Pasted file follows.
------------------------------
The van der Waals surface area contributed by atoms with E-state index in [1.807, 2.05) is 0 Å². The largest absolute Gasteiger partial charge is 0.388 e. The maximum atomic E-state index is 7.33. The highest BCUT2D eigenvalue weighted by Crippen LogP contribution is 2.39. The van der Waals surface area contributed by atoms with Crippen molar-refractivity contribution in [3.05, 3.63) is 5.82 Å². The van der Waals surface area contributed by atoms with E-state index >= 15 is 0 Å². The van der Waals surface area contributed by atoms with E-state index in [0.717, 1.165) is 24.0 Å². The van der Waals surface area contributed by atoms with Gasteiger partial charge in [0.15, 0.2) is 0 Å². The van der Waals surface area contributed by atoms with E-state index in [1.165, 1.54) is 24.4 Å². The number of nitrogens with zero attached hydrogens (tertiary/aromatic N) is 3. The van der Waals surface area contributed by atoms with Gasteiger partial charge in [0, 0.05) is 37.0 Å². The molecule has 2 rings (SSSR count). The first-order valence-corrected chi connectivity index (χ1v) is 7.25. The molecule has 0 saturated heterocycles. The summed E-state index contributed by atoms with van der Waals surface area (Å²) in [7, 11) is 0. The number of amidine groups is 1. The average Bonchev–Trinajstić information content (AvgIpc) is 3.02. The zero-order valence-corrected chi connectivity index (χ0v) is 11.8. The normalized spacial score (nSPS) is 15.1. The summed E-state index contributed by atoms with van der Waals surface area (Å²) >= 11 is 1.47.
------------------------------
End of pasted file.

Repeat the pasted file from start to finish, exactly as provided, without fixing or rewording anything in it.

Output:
The van der Waals surface area contributed by atoms with E-state index in [1.807, 2.05) is 0 Å². The largest absolute Gasteiger partial charge is 0.388 e. The maximum atomic E-state index is 7.33. The highest BCUT2D eigenvalue weighted by Crippen LogP contribution is 2.39. The van der Waals surface area contributed by atoms with Crippen molar-refractivity contribution in [3.05, 3.63) is 5.82 Å². The van der Waals surface area contributed by atoms with E-state index >= 15 is 0 Å². The van der Waals surface area contributed by atoms with E-state index in [0.717, 1.165) is 24.0 Å². The van der Waals surface area contributed by atoms with Gasteiger partial charge in [0.15, 0.2) is 0 Å². The van der Waals surface area contributed by atoms with E-state index in [1.165, 1.54) is 24.4 Å². The number of nitrogens with zero attached hydrogens (tertiary/aromatic N) is 3. The van der Waals surface area contributed by atoms with Gasteiger partial charge in [0, 0.05) is 37.0 Å². The molecule has 2 rings (SSSR count). The first-order valence-corrected chi connectivity index (χ1v) is 7.25. The molecule has 0 saturated heterocycles. The summed E-state index contributed by atoms with van der Waals surface area (Å²) in [7, 11) is 0. The number of amidine groups is 1. The average Bonchev–Trinajstić information content (AvgIpc) is 3.02. The zero-order valence-corrected chi connectivity index (χ0v) is 11.8. The normalized spacial score (nSPS) is 15.1. The summed E-state index contributed by atoms with van der Waals surface area (Å²) >= 11 is 1.47.